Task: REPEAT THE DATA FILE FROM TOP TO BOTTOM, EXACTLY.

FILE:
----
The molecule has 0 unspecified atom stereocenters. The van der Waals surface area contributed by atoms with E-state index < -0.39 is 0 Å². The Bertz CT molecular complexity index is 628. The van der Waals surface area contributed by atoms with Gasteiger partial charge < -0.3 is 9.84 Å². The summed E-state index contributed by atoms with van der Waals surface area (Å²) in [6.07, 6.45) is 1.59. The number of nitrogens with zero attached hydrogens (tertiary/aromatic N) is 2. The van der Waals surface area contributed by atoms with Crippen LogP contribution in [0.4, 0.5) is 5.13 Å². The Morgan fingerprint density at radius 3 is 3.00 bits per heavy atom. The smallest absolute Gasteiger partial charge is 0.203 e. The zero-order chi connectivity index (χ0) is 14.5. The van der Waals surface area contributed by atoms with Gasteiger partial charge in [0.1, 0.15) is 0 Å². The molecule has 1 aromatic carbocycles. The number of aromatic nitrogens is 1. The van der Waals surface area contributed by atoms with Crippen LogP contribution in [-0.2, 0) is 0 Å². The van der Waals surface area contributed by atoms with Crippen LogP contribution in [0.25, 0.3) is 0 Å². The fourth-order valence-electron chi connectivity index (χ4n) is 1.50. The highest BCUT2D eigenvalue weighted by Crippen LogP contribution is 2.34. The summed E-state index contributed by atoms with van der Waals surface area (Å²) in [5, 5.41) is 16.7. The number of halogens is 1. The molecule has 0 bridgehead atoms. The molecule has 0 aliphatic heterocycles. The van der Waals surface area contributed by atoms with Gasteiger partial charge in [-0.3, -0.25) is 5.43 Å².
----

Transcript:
The molecule has 0 unspecified atom stereocenters. The van der Waals surface area contributed by atoms with E-state index < -0.39 is 0 Å². The Bertz CT molecular complexity index is 628. The van der Waals surface area contributed by atoms with Gasteiger partial charge < -0.3 is 9.84 Å². The summed E-state index contributed by atoms with van der Waals surface area (Å²) in [6.07, 6.45) is 1.59. The number of nitrogens with zero attached hydrogens (tertiary/aromatic N) is 2. The van der Waals surface area contributed by atoms with Crippen LogP contribution in [0.4, 0.5) is 5.13 Å². The Morgan fingerprint density at radius 3 is 3.00 bits per heavy atom. The smallest absolute Gasteiger partial charge is 0.203 e. The zero-order chi connectivity index (χ0) is 14.5. The van der Waals surface area contributed by atoms with Gasteiger partial charge in [0.1, 0.15) is 0 Å². The molecule has 1 aromatic carbocycles. The number of aromatic nitrogens is 1. The van der Waals surface area contributed by atoms with Crippen LogP contribution in [-0.2, 0) is 0 Å². The van der Waals surface area contributed by atoms with Crippen LogP contribution in [0.25, 0.3) is 0 Å². The fourth-order valence-electron chi connectivity index (χ4n) is 1.50. The highest BCUT2D eigenvalue weighted by Crippen LogP contribution is 2.34. The summed E-state index contributed by atoms with van der Waals surface area (Å²) in [5, 5.41) is 16.7. The number of halogens is 1. The molecule has 0 bridgehead atoms. The molecule has 0 aliphatic heterocycles. The van der Waals surface area contributed by atoms with Gasteiger partial charge in [-0.3, -0.25) is 5.43 Å².